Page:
The dismissal of longtime Iron Maiden drummer Doug Sampson in December 1979 may seem like just another minor case of musical chairs so often played by unsigned bands. Die-hard fans of this British heavy metal franchise know otherwise.

Since starting on Christmas Day 1975, the fledgling Iron Maiden had already cycled through three lead singers, just as many drummers, a half-dozen guitarists and even briefly integrated a keyboard player into their midst — all orbiting around Steve Harris, the band's founder, driving force, bassist and true star. But Sampson was a little different.

His friendship with Harris dated all the way back to pre-Maiden days and a shared passage through a ragged bunch of East London pub rockers called Smiler, where the teenagers cut some important musical teeth together. In 1977, when Harris was struggling to maintain a stable Iron Maiden lineup, Sampson was who he called to help shore up the rhythm section.

Now fronted by singer Paul Di’Anno and bolstered by lead guitarist Dave Murray’s talents, Iron Maiden began gathering serious momentum over the next year and a half. This period witnessed the first signs of an emerging New Wave of British Heavy Metal for which ground zero became DJ Neal Kaye’s weekly Bandwagon Heavy Metal Soundhouse.

Listen to Doug Sampson on Iron Maiden's 'Burning Ambition'

Iron Maiden paid tribute to Kaye’s show with the title of their first demo. Recorded on New Year’s Eve 1978, The Soundhouse Tapes was released in a limited run of 5,000 copies on Nov. 9, 1979. Now, with their signing to EMI a foregone conclusion, Iron Maiden’s workload began to accelerate at a head-spinning pace – and that ultimately led to Sampson’s undoing.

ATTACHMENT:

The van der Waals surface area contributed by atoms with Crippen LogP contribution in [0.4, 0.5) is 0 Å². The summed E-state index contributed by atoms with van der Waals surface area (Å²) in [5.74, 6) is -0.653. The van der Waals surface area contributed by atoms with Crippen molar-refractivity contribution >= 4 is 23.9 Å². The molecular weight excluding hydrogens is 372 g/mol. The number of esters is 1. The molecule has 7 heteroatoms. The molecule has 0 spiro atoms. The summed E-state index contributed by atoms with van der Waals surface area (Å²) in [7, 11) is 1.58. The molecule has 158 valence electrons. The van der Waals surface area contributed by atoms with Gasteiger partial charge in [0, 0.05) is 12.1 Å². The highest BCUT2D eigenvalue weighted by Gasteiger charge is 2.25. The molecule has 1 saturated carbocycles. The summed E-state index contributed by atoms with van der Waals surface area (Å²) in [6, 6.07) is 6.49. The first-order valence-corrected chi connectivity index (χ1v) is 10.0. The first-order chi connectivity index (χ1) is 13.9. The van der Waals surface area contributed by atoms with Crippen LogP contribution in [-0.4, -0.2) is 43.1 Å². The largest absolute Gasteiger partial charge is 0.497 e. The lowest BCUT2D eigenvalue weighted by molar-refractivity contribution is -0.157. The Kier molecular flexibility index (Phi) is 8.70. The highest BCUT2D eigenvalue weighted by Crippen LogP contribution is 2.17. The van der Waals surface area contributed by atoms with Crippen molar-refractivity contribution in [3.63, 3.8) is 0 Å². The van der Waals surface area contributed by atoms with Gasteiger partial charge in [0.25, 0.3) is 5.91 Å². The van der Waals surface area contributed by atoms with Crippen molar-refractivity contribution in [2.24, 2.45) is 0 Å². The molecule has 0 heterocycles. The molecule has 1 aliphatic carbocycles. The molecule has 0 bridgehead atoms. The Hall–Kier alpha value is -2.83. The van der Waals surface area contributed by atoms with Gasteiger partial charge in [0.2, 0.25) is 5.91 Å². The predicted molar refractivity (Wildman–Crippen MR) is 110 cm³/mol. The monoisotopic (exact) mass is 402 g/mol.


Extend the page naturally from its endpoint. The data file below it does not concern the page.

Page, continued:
As sessions began for Iron Maiden’s self-titled debut, Harris became increasingly concerned as ill health began affecting the drummer. This didn't bode well for a grueling tour schedule that was already coming together for the year to follow.

By his own admission, Harris endured a few sleepless nights over the matter. Then he made the difficult business decision of removing his old friend from Iron Maiden, officially replacing Sampson only four days later with new drummer Clive Burr. Sampson has admitted he was heartbroken at the time, but also somewhat relieved as he too had grown unsure about his ability to cope with the hardships that lay ahead.

In addition to The Soundhouse Tapes, Sampson's brief but important tenure would ultimately be represented by recorded versions of "Sanctuary" and "Wrathchild" found on 1980’s Metal for Muthas compilation, as well as the early-days favorite "Burning Ambition" – which became the B-side of Iron Maiden’s first single, "Running Free."

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